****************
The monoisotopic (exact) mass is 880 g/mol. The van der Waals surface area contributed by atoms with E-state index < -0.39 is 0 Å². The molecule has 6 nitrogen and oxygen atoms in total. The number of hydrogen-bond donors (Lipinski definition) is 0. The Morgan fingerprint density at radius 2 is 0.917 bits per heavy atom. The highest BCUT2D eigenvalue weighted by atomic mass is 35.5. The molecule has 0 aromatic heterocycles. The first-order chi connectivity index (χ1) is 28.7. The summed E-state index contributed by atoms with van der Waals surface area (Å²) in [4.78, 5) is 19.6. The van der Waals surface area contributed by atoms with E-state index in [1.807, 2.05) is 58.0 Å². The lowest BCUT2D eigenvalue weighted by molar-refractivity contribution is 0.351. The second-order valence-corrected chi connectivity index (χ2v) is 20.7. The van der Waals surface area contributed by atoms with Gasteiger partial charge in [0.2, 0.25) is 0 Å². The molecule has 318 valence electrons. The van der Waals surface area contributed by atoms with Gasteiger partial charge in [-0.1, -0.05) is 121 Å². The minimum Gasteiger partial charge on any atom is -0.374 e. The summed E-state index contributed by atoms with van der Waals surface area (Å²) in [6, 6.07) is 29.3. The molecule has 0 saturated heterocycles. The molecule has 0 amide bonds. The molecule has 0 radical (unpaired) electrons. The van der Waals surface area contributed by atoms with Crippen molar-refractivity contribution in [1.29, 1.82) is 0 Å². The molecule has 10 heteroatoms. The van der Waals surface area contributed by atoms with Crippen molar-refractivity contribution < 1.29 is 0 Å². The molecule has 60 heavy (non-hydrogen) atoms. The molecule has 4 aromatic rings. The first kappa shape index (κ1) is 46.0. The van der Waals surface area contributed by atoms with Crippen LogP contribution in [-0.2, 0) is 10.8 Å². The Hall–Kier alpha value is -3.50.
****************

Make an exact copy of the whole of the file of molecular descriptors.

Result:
The monoisotopic (exact) mass is 880 g/mol. The van der Waals surface area contributed by atoms with E-state index < -0.39 is 0 Å². The molecule has 6 nitrogen and oxygen atoms in total. The number of hydrogen-bond donors (Lipinski definition) is 0. The Morgan fingerprint density at radius 2 is 0.917 bits per heavy atom. The highest BCUT2D eigenvalue weighted by atomic mass is 35.5. The molecule has 0 aromatic heterocycles. The first-order chi connectivity index (χ1) is 28.7. The summed E-state index contributed by atoms with van der Waals surface area (Å²) in [4.78, 5) is 19.6. The van der Waals surface area contributed by atoms with E-state index in [1.807, 2.05) is 58.0 Å². The lowest BCUT2D eigenvalue weighted by molar-refractivity contribution is 0.351. The second-order valence-corrected chi connectivity index (χ2v) is 20.7. The van der Waals surface area contributed by atoms with Gasteiger partial charge in [0.2, 0.25) is 0 Å². The molecule has 318 valence electrons. The van der Waals surface area contributed by atoms with Gasteiger partial charge in [-0.1, -0.05) is 121 Å². The minimum Gasteiger partial charge on any atom is -0.374 e. The summed E-state index contributed by atoms with van der Waals surface area (Å²) in [6, 6.07) is 29.3. The molecule has 0 saturated heterocycles. The molecule has 0 amide bonds. The molecule has 0 radical (unpaired) electrons. The van der Waals surface area contributed by atoms with Crippen molar-refractivity contribution in [1.29, 1.82) is 0 Å². The molecule has 10 heteroatoms. The van der Waals surface area contributed by atoms with Crippen molar-refractivity contribution < 1.29 is 0 Å². The molecule has 60 heavy (non-hydrogen) atoms. The molecule has 4 aromatic rings. The first kappa shape index (κ1) is 46.0. The van der Waals surface area contributed by atoms with Crippen LogP contribution in [-0.2, 0) is 10.8 Å². The Hall–Kier alpha value is -3.50.